Other clues you might be sinking into a depressive and stagnate state include:
- Persistent sadness, anxious, or “empty” mood
- Feelings of hopelessness about the future
- Excessive guilt
- Feeling that you are worthless or don’t have much to offer
- Irritability, restlessness or having trouble sitting still
- Loss of interest in once pleasurable activities, including sex
- Decreased energy or fatigue
- Moving or talking more slowly
- Difficulty concentrating, remembering or making decisions
- Problems sleeping, including waking up too early in the morning or oversleeping
- Eating more or less than usual, often with unplanned weight gain or loss
If you have any of these symptoms, don’t ignore the warning signs. Early intervention is imperative. These symptoms are not only signs that you’re depressed, they are also a clear indication that you’ve left the growth mindset and entered the fixed mindset.
04. Understand the growth mindset is highly connected to spiritual formation
There’s a clear principle that permeates the entire Scripture: God’s heart for us is that we are transformed through the power of Christ. Inherent in this idea of transformation is the opportunity to progress and grow in the spirit. We are literally encouraged to grow up in all things (in every way) into Christlikeness (Eph. 4:15). This is the spiritual application of the growth mindset and it breeds a deep hope and faith that we can impact our world in a significant way that ultimately builds His kingdom. The fixed mindset tells us to settle and to be stagnant. The growth mindset tells us to press on for the prize of the upward call of God in Christ.
If we accept the full counsel of Scripture there’s really no doubt that the growth mindset is connected to the idea of growth in the spirit. The important question becomes, “How do we do this?”
Dallas Willard sums up the process perfectly when he said, “Spiritual formation in the tradition of Jesus Christ is the process of transformation of the inmost dimension of the human being, the heart, which is the same as the spirit or will. It is being formed (really, transformed) in such a way that its natural expression comes to be the deeds of Christ done in the power of Christ.”
So, we are to press on by doing the deeds of Christ in the power of Christ. That’s the most important piece of the growth mindset if we look at it through the lens of spiritual formation. We can’t constantly seek to grow and develop the spiritual disciplines in our own strength. That’s nothing more than legalism and perfectionism. Our goal is to be fully aware that we can only overcome new challenges and wholeheartedly embrace new opportunities for growth if we do the deeds of Christ in the power of Christ.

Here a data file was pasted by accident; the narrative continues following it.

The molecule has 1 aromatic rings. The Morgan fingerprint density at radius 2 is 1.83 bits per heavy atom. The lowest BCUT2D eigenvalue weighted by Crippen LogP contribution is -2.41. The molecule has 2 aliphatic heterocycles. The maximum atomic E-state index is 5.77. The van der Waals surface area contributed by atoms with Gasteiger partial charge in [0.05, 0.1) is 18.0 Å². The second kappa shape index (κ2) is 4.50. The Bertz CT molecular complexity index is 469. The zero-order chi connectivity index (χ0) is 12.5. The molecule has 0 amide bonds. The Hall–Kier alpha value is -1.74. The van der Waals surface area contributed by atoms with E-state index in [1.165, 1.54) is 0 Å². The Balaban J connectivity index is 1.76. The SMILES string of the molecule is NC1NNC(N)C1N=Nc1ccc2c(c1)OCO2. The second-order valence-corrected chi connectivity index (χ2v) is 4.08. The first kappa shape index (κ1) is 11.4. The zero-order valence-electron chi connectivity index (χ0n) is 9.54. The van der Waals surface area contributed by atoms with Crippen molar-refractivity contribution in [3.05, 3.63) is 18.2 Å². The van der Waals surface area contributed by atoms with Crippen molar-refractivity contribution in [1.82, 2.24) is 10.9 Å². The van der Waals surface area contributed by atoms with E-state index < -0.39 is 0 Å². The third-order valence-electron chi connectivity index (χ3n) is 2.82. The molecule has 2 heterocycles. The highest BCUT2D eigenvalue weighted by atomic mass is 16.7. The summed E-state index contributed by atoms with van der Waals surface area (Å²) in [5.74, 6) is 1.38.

My interactions with Gary confirmed this over and over again. He pushed hard to make a positive impact on this world, but he did it with a deep awareness of the power of Christ in him that was fueling him to do the work that God had called him to. He truly believed that his efforts were in vain if God did not act. That is surely the personification of the growth mindset And it’s an incredible example for us to follow as clinicians seeking to be a force of good in this world.
05. Recognize the stakes are high
I’m sure it’s obvious how much of an impact Gary’s relentless pursuit of the growth mindset had on my life. His investment in me as a young psychologist continues to shape who I am as a professional and as a man.
We can all learn a massive lesson from Gary about how high the stakes are as we avoid regressing into the fixed mindset. The pursuit of the growth mindset has a profound impact, not only on our own quality of life but on the quality of life for future generations. Let’s look to Gary’s life as an example and commit to guarding against the stereotypical regression into stagnation, depression, and the pursuit of comfort.
As we age, let us actively seek out new experiences and challenges, invest in the next generation, and embrace opportunities for learning and growth. And most importantly, let’s do the deeds of Christ only in the power of Christ. By doing so, we not only ensure our own engagement and excitement in life, but we also have the potential to positively shape the lives of those who come after us.
06. Three Additional Things to Do This Week to Develop a Growth Mindset
- Select a few passages of Scripture and begin committing them to memory. According to Dallas Willard, a good place to start would be Colossians 3:1–17
- Think of a person who is at least one generation your junior and ask them to teach you a new skill or suggest a new book to read. Perhaps they will make a similar request from you.
- Take some time for quiet reflection and focus on naming one of the deepest desires of your heart; and then think of a way to pursue that desire (at least for a few initial or further steps) this week.
Mike Ronsisvalle, Psy.D. is Licensed Psychologist, practicing in Florida. You may want to visit: If you LiveWellBehavioralHealth.com or @MikeRonsisvalle.